Britain’s market-leading small EV majors on range, equipment and value

As the electric car scene steadily grows, new brands are cropping up and coming to the fore, some grabbing market share phenomenally quickly and establishing new, alternative reputations among their evangelical followers. But some of the old ones are seizing the opportunities that zero-emissions motoring brings rather effectively too, backed by the established sales and support machinery and the customer bases that have sustained them so well for so long.

Here’s a case in point: Britain’s best-selling small electric car is now a Vauxhall. The Corsa-e is the all-electric version of the company’s sixth-generation Vauxhall Corsa, which has itself proved Britain’s best-selling car over many calendar months of 2020 and 2021.

It’s barely 18 months old as a UK showroom model, but the Corsa-e has already had £1000 lopped off its price point and an extra-value special edition added to its line-up; and you can already get smaller dealer discounts, too.

It stands to reason that the electrified Corsa, available across nearly 300 showrooms nationwide after all, should be pretty popular also. But it’s still no mean feat for Vauxhall to have punched such a neat hole through the resistance of established competitors like the Renault Zoe and BMW i3, to have beaten off fresher challengers such as the Mini Electric, Honda E and Mazda MX-30, and even to have scalped in-house relation the Peugeot e-208, in order to score that result.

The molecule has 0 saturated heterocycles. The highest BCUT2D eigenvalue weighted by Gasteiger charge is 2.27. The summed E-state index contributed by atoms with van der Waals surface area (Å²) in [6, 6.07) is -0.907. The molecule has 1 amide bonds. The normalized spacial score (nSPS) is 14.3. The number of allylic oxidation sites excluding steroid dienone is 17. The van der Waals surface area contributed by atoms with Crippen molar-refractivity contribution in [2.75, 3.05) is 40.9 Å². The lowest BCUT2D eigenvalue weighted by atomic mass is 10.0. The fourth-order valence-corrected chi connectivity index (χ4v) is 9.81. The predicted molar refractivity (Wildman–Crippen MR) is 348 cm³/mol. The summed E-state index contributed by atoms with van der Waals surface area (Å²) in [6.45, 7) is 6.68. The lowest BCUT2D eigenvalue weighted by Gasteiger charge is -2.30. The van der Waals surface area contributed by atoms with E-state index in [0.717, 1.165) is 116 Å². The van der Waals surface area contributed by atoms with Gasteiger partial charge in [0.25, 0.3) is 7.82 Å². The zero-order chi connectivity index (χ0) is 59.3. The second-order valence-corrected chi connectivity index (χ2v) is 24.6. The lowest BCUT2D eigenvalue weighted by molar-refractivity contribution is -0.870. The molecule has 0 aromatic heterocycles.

The Corsa-e has been on sale since March 2020, having come into UK showrooms only a few months behind the conventionally powered sixth-generation Corsa supermini. By its nature, it’s a simpler and more familiar kind of EV than some of its rivals, designed and intended very much to make the switch to electric motoring easy. It isn’t a particularly quirky or different sort of EV, then – and, as we’ll explain, it doesn’t look particularly alternative, it doesnt offer myriad, oddly titled trim levels, or come made of a host of recycled materials. You don’t buy it on subscription; you don’t own the car but lease the battery; and you needn’t join a cult to have one. This is just a small, pretty simple electric car – but, as you’ll read, it’s one that comes with a price you might just be able to stomach, a real-world range that might just suit your purposes, and very few airs or graces besides.

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Vauxhall Corsa-e First drives